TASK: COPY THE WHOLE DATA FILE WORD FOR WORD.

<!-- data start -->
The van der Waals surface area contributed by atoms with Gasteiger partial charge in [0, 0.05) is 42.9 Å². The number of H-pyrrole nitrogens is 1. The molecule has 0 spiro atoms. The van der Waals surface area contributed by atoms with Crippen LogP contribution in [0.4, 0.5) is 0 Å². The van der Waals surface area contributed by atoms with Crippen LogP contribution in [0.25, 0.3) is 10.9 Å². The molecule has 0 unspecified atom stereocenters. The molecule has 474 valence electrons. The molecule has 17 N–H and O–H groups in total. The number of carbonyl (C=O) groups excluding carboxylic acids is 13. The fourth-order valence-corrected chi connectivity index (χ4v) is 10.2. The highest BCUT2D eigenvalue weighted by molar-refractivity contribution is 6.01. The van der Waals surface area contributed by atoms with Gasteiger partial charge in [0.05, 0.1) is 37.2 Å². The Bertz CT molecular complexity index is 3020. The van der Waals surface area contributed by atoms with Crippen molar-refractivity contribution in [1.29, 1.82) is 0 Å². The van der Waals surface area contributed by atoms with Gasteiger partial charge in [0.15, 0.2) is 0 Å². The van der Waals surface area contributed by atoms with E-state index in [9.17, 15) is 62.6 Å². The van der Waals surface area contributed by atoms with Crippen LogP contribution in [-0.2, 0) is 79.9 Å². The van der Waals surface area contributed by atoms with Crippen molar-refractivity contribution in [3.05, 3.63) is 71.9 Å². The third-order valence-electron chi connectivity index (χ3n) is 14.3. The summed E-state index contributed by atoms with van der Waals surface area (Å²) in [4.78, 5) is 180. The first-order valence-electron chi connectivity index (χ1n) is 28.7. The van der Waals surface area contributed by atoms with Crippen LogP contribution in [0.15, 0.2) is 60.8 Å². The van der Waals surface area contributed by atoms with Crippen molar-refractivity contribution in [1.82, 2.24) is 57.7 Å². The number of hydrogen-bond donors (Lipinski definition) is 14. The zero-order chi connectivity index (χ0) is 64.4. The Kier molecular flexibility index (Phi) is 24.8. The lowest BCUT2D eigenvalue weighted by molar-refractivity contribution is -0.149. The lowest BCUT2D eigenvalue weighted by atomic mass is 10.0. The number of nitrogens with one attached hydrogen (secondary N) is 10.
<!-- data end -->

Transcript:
The van der Waals surface area contributed by atoms with Gasteiger partial charge in [0, 0.05) is 42.9 Å². The number of H-pyrrole nitrogens is 1. The molecule has 0 spiro atoms. The van der Waals surface area contributed by atoms with Crippen LogP contribution in [0.4, 0.5) is 0 Å². The van der Waals surface area contributed by atoms with Crippen LogP contribution in [0.25, 0.3) is 10.9 Å². The molecule has 0 unspecified atom stereocenters. The molecule has 474 valence electrons. The molecule has 17 N–H and O–H groups in total. The number of carbonyl (C=O) groups excluding carboxylic acids is 13. The fourth-order valence-corrected chi connectivity index (χ4v) is 10.2. The highest BCUT2D eigenvalue weighted by molar-refractivity contribution is 6.01. The van der Waals surface area contributed by atoms with Gasteiger partial charge in [0.05, 0.1) is 37.2 Å². The Bertz CT molecular complexity index is 3020. The van der Waals surface area contributed by atoms with Crippen molar-refractivity contribution in [1.29, 1.82) is 0 Å². The van der Waals surface area contributed by atoms with Gasteiger partial charge in [0.15, 0.2) is 0 Å². The van der Waals surface area contributed by atoms with E-state index in [9.17, 15) is 62.6 Å². The van der Waals surface area contributed by atoms with Crippen LogP contribution in [-0.2, 0) is 79.9 Å². The van der Waals surface area contributed by atoms with Crippen molar-refractivity contribution in [3.05, 3.63) is 71.9 Å². The third-order valence-electron chi connectivity index (χ3n) is 14.3. The summed E-state index contributed by atoms with van der Waals surface area (Å²) in [4.78, 5) is 180. The first-order valence-electron chi connectivity index (χ1n) is 28.7. The van der Waals surface area contributed by atoms with Crippen LogP contribution in [0.15, 0.2) is 60.8 Å². The van der Waals surface area contributed by atoms with Crippen molar-refractivity contribution in [1.82, 2.24) is 57.7 Å². The number of hydrogen-bond donors (Lipinski definition) is 14. The zero-order chi connectivity index (χ0) is 64.4. The Kier molecular flexibility index (Phi) is 24.8. The lowest BCUT2D eigenvalue weighted by molar-refractivity contribution is -0.149. The lowest BCUT2D eigenvalue weighted by atomic mass is 10.0. The number of nitrogens with one attached hydrogen (secondary N) is 10.